It was getting to the point where I would simply not sit down with K at mealtimes, lest his oatmeal-covered hands grab me in that "I'm two and I want to touch you and cause you great anxiety!" way. And witnessing his hands grazing every part of his clothing, the table, our couch, etc. was actually really stressing me out. Not cool for anyone.
I was taking these deep breaths (audible), and closing my eyes, attempting to remain somewhat calm and nearly succeeding a fraction of the time. The other times I would become pretty rageful. Yep, that's me. Getting mad at a two year old for doing what two year olds do. Ack.
So I took it to a professional.
I mentioned that I was having these intensely strong feelings regarding mess and the disrespect of (my) belongings. I would always be telling K to be careful and gentle and to not mess stuff up. Don't rip pages. Don't step on that. Don't pull that. Don't. Don't. Don't.
That's a lot of rules for a two year old. And frankly, because I know my kid, I was anticipating his every move and pre-emptively trying to curb the behavior. The natural, normal behavior. Big Sigh.
My therapist suggested that when I felt the feelings to just take a breath (and no, not the huge dramatic ones I had been taking...).
This didn't really work.
What's more, is that I was actually feeling really upset with myself, knowing that we do not have ANY furniture that can't be replaced, we don't have extremely nice, museum-quality things to break, and it was just oatmeal..not permanent marker or raw beet juice. What was my problem? Did I think I was going to have a perfectly clean kid? What gave me that idea? (All that white couch advertising)
So now I'm angry with K and angrier with me for being angry at K (yikes!). This is not going well.
After several weeks of sort of touching on this and then not wanting to get into it in therapy, I had a session where I started out saying I know I need to deal with it. So we probed. I got into those memories of my childhood where I didn't feel my space was respected. I didn't have a clean room as a child. I didn't feel seen. I didn't really feel like my family knew the real me. That may not actually be the case, I'll remind you, but it may have just been how I felt. Or maybe they did see me and didn't know what to do with me. That's a distinct possibility.
I imagine that when a child doesn't feel seen, heard, known, etc. that that child does a sort of self-parenting. Wherein they become introspective (literally: characterized by introspection, the act or process of looking into oneself.) I think I actually took over the seeing, hearing, and knowing of me from my parents. Well, with one gone and another raising three other children and navigating a world without her spouse, I get it. But back then, I didn't get it, so I did a lot of self-soothing. After traumatic events, kids often have a higher self step in for the self-preservation moments. That higher self worked overtime to help me cope with both child sexual abuse and loss of a parent. I was doing a lot of self-care and coping.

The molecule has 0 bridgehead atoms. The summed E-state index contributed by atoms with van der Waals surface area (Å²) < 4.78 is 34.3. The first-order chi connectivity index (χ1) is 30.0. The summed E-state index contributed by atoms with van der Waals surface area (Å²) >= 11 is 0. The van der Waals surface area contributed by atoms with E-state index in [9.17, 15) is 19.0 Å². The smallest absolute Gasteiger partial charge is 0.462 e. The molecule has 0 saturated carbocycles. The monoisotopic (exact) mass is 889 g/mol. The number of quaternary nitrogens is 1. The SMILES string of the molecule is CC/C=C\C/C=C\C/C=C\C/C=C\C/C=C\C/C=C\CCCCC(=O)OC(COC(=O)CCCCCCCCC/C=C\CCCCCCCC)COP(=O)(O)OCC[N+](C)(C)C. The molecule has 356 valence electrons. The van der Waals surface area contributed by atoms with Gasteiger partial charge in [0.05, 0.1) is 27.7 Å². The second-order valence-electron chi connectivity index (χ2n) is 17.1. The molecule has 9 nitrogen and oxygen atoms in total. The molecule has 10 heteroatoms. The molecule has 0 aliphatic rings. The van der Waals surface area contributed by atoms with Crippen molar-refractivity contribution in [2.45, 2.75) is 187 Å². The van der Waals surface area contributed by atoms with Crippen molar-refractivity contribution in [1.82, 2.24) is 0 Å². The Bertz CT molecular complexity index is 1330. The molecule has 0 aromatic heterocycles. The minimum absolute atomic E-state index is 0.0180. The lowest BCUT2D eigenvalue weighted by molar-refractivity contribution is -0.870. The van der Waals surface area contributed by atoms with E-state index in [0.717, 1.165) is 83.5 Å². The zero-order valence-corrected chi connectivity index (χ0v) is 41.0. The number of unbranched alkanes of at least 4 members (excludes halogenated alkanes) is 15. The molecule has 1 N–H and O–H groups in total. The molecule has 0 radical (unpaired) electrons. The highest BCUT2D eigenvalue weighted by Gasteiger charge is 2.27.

And I realized that I've been doing it for over 30 years, and doing it the same way the whole time. I'm territorial. With people, food, space, attention, etc. I want my fair share. All. the. time.
So ever since I have started parenting myself, I have done this protective stuff...even when the threat of these things went all the way away. I have never starved. I have never been forgotten (like in that deep soul way, that kids fear). I have a whole house and several rooms for JUST my stuff. So what gives? Why am I still parenting myself this way? Why do I still fear these needs not being met? The simplest answer is because I just never looked at it very deeply before. It's worked for so long, why rock the boat? I mean, I know myself *really* well and that has really served me.
When I travel, (those that have had the pleasure/nightmare of this experience can well attest) I am all about controlling the things I am protective about. I want to make sure that we are eating enough. That we are sleeping enough. That we aren't working too hard, getting lost, standing out, being forgotten, making people angry, losing our well-deserved seat in the shade, etc. In a primal way I have lost my shit when any of these things were threatened. Like a small, scared child.